Flying Is Flying
By Dan Grunloh, Editor - Light Plane World, EAA 173888
You shouldn’t tell a disabled person that he can’t do something, unless you want him to go out and try to prove you wrong. David Sykes flew 11,400 miles with his wheelchair packed on his trike because a friend in a pub wagered he wouldn’t do it. Vance Breese flipped his motorcycle at 265 mph and overcame a traumatic brain injury to become a pilot after doctors said his life was over.
These modern heroes of aviation and the less famous pilots who fly their light planes 1,000 miles to attend EAA AirVenture Oshkosh prove that we can often do a lot more than we think we can. And so can our little planes. Vance is a good example, not just for pilots, but all those who suffer from traumatic brain injury including wounded military veterans. He and David also draw attention to the fact that what might be called unconventional aircraft can accomplish great things.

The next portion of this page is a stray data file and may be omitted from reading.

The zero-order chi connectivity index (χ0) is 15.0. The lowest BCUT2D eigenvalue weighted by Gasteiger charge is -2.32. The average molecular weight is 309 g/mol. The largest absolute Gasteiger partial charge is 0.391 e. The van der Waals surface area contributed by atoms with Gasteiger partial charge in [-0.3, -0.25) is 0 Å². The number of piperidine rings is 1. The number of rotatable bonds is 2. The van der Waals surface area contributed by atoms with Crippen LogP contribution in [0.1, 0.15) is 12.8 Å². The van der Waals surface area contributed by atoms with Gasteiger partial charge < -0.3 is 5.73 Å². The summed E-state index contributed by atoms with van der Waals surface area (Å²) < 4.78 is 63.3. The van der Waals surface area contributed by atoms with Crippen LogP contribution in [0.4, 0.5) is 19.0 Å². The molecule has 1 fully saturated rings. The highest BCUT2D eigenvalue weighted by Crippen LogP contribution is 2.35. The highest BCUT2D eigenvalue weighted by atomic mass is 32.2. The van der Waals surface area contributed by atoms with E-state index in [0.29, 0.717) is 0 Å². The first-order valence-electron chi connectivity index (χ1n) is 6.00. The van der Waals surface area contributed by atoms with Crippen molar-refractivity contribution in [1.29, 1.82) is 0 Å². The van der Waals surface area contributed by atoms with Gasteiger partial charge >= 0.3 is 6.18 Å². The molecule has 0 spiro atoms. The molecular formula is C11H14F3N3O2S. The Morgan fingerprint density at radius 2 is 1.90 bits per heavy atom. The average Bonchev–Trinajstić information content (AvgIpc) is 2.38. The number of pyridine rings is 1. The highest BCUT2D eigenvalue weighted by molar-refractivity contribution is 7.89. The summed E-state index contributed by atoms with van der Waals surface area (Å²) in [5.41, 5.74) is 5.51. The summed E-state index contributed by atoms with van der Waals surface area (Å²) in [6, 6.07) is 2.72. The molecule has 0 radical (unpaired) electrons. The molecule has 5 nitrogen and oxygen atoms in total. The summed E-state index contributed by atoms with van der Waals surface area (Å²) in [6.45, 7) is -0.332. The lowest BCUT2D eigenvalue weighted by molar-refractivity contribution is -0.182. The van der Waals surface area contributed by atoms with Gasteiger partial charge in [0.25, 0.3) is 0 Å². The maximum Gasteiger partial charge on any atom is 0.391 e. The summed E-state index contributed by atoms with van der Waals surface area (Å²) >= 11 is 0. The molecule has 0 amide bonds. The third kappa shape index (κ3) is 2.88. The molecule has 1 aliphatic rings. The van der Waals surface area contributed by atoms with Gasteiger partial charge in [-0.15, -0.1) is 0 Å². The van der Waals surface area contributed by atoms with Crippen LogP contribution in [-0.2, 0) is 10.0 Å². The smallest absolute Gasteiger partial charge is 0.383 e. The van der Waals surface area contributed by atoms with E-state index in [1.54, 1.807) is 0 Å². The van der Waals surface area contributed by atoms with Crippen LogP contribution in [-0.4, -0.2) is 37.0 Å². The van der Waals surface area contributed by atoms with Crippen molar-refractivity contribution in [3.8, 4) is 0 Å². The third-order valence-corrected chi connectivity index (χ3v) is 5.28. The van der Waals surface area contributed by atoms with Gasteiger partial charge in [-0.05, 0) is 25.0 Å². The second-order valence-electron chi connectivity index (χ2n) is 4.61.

On another note, let’s face the fact that we have a tendency to think our favorite type of aircraft is best. I certainly think my Air Creation trike is absolutely the best aircraft, at least for me. Last year, I had a brief conversation with EAA Founder Paul Poberezny. As we parted after a meeting, he reflected on the fact that I fly a weight-shift-control trike. He said, “It looks like it would be fun,” and stated that it doesn’t matter what kind of wing you have, or if the propeller is in the front or the back. He was saying that “flying is flying.” He may not have used those exact words, but the meaning was unmistakable to me. I was thinking about that while attending the Mentone fly-in. The event was almost entirely populated by unconventional aircraft. PRA President Scott Lewis emphasized that everything is welcome, but he also implied that fixed-wing airplanes are discouraged from tying up the local pattern traffic.The idea that flying is flying and everything should be welcomed also applies to the foot-launched powered paraglider (PPG). Many of us couldn’t do it or wouldn’t be willing to try it, but we shouldn’t say that it’s not real flying. I met a school teacher and PPG pilot at AirVenture 2011 who said that’s what he was told by some “real” pilots. I think Paul Poberezny might disagree. That school teacher PPG pilot hauled his plane to AirVenture on the back of his motorcycle, and we hope to have his story in a future issue. My advice for pilots of unconventional aircraft is to take a clue from the Vance Breese article “The Answer.” Flying is flying, and as soon as we take off, we have arrived at our destination.